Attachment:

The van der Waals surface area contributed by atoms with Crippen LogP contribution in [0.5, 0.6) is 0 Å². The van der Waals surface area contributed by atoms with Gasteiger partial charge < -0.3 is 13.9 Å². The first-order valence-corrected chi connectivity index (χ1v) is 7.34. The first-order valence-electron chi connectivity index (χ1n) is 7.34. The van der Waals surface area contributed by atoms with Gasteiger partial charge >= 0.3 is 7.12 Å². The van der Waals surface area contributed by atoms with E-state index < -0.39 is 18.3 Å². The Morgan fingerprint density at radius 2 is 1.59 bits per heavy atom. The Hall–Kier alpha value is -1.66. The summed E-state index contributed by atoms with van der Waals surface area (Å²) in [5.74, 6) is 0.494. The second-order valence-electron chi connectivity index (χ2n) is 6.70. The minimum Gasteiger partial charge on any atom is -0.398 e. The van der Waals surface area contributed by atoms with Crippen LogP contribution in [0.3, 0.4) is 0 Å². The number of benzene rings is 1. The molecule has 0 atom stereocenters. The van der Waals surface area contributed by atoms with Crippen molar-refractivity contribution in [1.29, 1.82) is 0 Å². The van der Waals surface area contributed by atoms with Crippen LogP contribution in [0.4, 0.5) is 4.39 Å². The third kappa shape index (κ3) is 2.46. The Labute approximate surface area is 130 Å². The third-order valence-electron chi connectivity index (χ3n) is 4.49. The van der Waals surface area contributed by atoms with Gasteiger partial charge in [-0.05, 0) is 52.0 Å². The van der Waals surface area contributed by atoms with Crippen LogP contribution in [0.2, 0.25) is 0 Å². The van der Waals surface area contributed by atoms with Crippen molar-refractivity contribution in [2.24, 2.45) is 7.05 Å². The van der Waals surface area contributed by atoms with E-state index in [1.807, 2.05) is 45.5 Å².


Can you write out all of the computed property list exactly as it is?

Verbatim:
The van der Waals surface area contributed by atoms with Crippen LogP contribution in [0.5, 0.6) is 0 Å². The van der Waals surface area contributed by atoms with Gasteiger partial charge < -0.3 is 13.9 Å². The first-order valence-corrected chi connectivity index (χ1v) is 7.34. The first-order valence-electron chi connectivity index (χ1n) is 7.34. The van der Waals surface area contributed by atoms with Gasteiger partial charge >= 0.3 is 7.12 Å². The van der Waals surface area contributed by atoms with E-state index < -0.39 is 18.3 Å². The Morgan fingerprint density at radius 2 is 1.59 bits per heavy atom. The Hall–Kier alpha value is -1.66. The summed E-state index contributed by atoms with van der Waals surface area (Å²) in [5.74, 6) is 0.494. The second-order valence-electron chi connectivity index (χ2n) is 6.70. The minimum Gasteiger partial charge on any atom is -0.398 e. The van der Waals surface area contributed by atoms with Crippen LogP contribution in [0.3, 0.4) is 0 Å². The number of benzene rings is 1. The molecule has 0 atom stereocenters. The van der Waals surface area contributed by atoms with Crippen molar-refractivity contribution in [1.29, 1.82) is 0 Å². The van der Waals surface area contributed by atoms with Crippen LogP contribution in [0.4, 0.5) is 4.39 Å². The third kappa shape index (κ3) is 2.46. The Labute approximate surface area is 130 Å². The third-order valence-electron chi connectivity index (χ3n) is 4.49. The van der Waals surface area contributed by atoms with Gasteiger partial charge in [-0.05, 0) is 52.0 Å². The van der Waals surface area contributed by atoms with Crippen LogP contribution in [0.2, 0.25) is 0 Å². The van der Waals surface area contributed by atoms with Crippen molar-refractivity contribution in [2.24, 2.45) is 7.05 Å². The van der Waals surface area contributed by atoms with E-state index in [1.807, 2.05) is 45.5 Å².